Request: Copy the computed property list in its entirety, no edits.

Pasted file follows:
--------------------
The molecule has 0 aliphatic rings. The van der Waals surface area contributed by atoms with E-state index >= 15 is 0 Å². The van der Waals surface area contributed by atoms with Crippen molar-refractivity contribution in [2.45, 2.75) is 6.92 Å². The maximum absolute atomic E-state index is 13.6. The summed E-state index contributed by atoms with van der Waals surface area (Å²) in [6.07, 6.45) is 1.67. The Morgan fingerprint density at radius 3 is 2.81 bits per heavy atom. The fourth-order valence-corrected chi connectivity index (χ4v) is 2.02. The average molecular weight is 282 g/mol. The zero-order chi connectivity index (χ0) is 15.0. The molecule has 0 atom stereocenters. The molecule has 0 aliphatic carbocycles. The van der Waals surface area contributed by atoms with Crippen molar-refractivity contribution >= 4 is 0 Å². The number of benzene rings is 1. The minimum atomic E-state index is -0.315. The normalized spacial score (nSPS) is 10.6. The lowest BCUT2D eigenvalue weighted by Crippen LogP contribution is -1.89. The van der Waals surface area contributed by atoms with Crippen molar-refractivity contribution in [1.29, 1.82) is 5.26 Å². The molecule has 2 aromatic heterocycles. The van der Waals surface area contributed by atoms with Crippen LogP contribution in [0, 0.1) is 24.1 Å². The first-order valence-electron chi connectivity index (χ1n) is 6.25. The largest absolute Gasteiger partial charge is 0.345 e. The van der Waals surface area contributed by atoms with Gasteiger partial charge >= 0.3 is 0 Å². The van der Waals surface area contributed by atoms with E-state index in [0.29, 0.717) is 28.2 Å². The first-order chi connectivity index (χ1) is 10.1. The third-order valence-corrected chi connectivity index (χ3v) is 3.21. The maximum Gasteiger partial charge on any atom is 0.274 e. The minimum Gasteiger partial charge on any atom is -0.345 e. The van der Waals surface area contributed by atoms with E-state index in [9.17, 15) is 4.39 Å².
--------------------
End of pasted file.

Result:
The molecule has 0 aliphatic rings. The van der Waals surface area contributed by atoms with E-state index >= 15 is 0 Å². The van der Waals surface area contributed by atoms with Crippen molar-refractivity contribution in [2.45, 2.75) is 6.92 Å². The maximum absolute atomic E-state index is 13.6. The summed E-state index contributed by atoms with van der Waals surface area (Å²) in [6.07, 6.45) is 1.67. The Morgan fingerprint density at radius 3 is 2.81 bits per heavy atom. The fourth-order valence-corrected chi connectivity index (χ4v) is 2.02. The average molecular weight is 282 g/mol. The zero-order chi connectivity index (χ0) is 15.0. The molecule has 0 atom stereocenters. The molecule has 0 aliphatic carbocycles. The van der Waals surface area contributed by atoms with Crippen molar-refractivity contribution >= 4 is 0 Å². The number of benzene rings is 1. The minimum atomic E-state index is -0.315. The normalized spacial score (nSPS) is 10.6. The lowest BCUT2D eigenvalue weighted by Crippen LogP contribution is -1.89. The van der Waals surface area contributed by atoms with Crippen molar-refractivity contribution in [1.29, 1.82) is 5.26 Å². The molecule has 2 aromatic heterocycles. The van der Waals surface area contributed by atoms with Crippen LogP contribution in [0, 0.1) is 24.1 Å². The first-order valence-electron chi connectivity index (χ1n) is 6.25. The largest absolute Gasteiger partial charge is 0.345 e. The van der Waals surface area contributed by atoms with Gasteiger partial charge >= 0.3 is 0 Å². The van der Waals surface area contributed by atoms with E-state index in [0.29, 0.717) is 28.2 Å². The first-order chi connectivity index (χ1) is 10.1. The third-order valence-corrected chi connectivity index (χ3v) is 3.21. The maximum Gasteiger partial charge on any atom is 0.274 e. The minimum Gasteiger partial charge on any atom is -0.345 e. The van der Waals surface area contributed by atoms with E-state index in [9.17, 15) is 4.39 Å².